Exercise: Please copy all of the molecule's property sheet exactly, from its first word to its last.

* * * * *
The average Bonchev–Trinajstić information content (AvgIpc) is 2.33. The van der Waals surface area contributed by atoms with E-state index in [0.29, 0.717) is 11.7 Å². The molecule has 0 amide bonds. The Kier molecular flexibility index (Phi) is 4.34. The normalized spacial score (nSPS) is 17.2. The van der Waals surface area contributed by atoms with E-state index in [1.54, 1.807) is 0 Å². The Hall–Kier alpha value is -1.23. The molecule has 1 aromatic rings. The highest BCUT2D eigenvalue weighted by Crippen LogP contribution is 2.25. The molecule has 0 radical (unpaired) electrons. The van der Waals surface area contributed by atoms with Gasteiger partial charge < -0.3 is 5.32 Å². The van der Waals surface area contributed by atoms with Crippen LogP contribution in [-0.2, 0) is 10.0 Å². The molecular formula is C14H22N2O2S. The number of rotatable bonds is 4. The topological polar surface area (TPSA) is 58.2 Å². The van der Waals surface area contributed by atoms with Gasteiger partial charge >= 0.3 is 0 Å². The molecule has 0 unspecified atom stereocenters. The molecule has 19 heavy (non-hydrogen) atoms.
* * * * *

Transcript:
The average Bonchev–Trinajstić information content (AvgIpc) is 2.33. The van der Waals surface area contributed by atoms with E-state index in [0.29, 0.717) is 11.7 Å². The molecule has 0 amide bonds. The Kier molecular flexibility index (Phi) is 4.34. The normalized spacial score (nSPS) is 17.2. The van der Waals surface area contributed by atoms with E-state index in [1.54, 1.807) is 0 Å². The Hall–Kier alpha value is -1.23. The molecule has 1 aromatic rings. The highest BCUT2D eigenvalue weighted by Crippen LogP contribution is 2.25. The molecule has 0 radical (unpaired) electrons. The van der Waals surface area contributed by atoms with Gasteiger partial charge < -0.3 is 5.32 Å². The van der Waals surface area contributed by atoms with Crippen LogP contribution in [-0.2, 0) is 10.0 Å². The molecular formula is C14H22N2O2S. The number of rotatable bonds is 4. The topological polar surface area (TPSA) is 58.2 Å². The van der Waals surface area contributed by atoms with Gasteiger partial charge >= 0.3 is 0 Å². The molecule has 0 unspecified atom stereocenters. The molecule has 19 heavy (non-hydrogen) atoms.